Police continue to investigate several threatening letters — some containing bullets or white powder — that arrived at City Hall and the Clarence M. Mitchell Jr. courthouse Monday and Friday, authorities said.
City Hall was evacuated for about 40 minutes today after a mail clerk opened a letter that contained a white powder that police later determined to be harmless, police spokesman Anthony Guglielmi said. Four Circuit Court judges also received threatening letters, at least two containing bullets, according to authorities. One judge said she received a letter with white powder, along with the bullet.
"We're actively trying to search the buildings to see if there are additional envelopes," Guglielmi said, adding that U.S. postal inspectors and city police are investigating.
Judges Wanda K. Heard and Administrative Judge Marcella M. Holland were among those who received the letters, along with Judge M. Brooke Murdock, who heads the criminal division. Her secretary, Sharon George, opened the note Monday, she said.
"She was very calm, she's great under pressure," Murdock said of her secretary. "She just said to me, 'Judge, I'm not putting my hand in there.' "
Murdock alerted police, who immediately sent a hazardous materials team to the courthouse to check it out. Officers determined that the powder was likely talcum, she said.
"Judges on the Baltimore City Circuit Court have their lives threatened all the time," Murdock said. But "not quite like this," she added. "This is pretty dramatic."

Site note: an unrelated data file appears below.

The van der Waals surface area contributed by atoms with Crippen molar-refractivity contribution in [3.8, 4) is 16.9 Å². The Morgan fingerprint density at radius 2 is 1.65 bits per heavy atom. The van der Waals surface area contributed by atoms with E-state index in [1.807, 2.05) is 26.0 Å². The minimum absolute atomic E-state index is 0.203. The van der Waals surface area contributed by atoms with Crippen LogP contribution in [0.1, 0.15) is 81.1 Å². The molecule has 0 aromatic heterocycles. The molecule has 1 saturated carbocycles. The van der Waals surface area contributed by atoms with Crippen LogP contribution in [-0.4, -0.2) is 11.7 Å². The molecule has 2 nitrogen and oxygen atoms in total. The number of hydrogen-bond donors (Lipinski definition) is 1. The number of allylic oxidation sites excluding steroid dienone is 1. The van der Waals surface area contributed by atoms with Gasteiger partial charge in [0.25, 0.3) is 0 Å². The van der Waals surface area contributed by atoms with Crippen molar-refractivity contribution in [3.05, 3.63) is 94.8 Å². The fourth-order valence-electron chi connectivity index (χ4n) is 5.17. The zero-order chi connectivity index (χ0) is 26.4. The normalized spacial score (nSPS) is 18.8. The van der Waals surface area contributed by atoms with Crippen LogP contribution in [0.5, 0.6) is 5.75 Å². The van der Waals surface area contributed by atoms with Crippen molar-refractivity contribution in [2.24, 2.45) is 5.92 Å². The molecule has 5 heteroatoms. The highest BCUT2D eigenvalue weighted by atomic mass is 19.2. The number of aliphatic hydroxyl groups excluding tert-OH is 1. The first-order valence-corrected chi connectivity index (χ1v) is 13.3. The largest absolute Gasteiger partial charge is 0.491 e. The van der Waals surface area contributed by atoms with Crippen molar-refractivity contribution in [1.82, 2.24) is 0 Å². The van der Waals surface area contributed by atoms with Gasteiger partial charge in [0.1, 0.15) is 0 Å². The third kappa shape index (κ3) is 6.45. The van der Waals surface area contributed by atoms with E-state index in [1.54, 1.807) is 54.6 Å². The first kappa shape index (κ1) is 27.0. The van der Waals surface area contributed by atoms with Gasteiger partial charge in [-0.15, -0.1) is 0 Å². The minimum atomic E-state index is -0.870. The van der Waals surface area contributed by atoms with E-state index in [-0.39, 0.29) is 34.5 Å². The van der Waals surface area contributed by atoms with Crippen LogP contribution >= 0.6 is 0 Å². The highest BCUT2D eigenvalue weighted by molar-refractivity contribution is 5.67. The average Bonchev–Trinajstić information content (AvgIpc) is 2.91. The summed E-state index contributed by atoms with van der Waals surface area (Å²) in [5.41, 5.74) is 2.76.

Judges Heard and Holland referred questions to Plemmer, but they discussed the matter in an e-mail exchange Friday, according to messages obtained by The Baltimore Sun.
In the first message, Heard complained of a security breakdown within the courthouse.
"The mail should have been scanned. Obviously, it wasn't," she wrote, describing how her law clerk found a bullet and a "threatening note" warning her about things she "might touch or even eat." Heard also wrote that the mayor had received a similar letter Friday. She copied the e-mail message to her colleagues, because "They should all know to be careful!!" she wrote in the note.
Holland replied minutes later, saying she had already been notified by the Baltimore City Sheriff's office, who had alerted postal service investigators and city police.
"There was no breakdown on the part of our court employees," Holland wrote.
Chief Deputy Henry Martin of the Baltimore Sheriff's Office said his department dealt with Heard's letter on Friday, notifying city police and the U.S. Postal Service.
"We take all threats seriously," he said.
Plemmer said in an e-mail to The Baltimore Sun that there was an anthrax scare at the courthouse several years ago, when "several judges received a powdery white substance in an envelope that was mailed to them." It too turned out to be something other than anthrax.
The City Hall package was discovered about noon, and the clerk notified police on duty there, who called 911, said Fire Department spokesman Chief Kevin Cartwright.
A hazardous materials team was dispatched to the scene, and the building was evacuated within about 10 minutes, according to Cartwright. He said he did not know whether Mayor Stephanie C. Rawlings-Blake was in the building at the time. The package was found to be harmless and employees returned to work about 12:40 p.m., Cartwright said.
Police spokesman Anthony Guglielmi said there were no reports of injuries.
Baltimore Sun reporter Michael Dresser contributed to this article.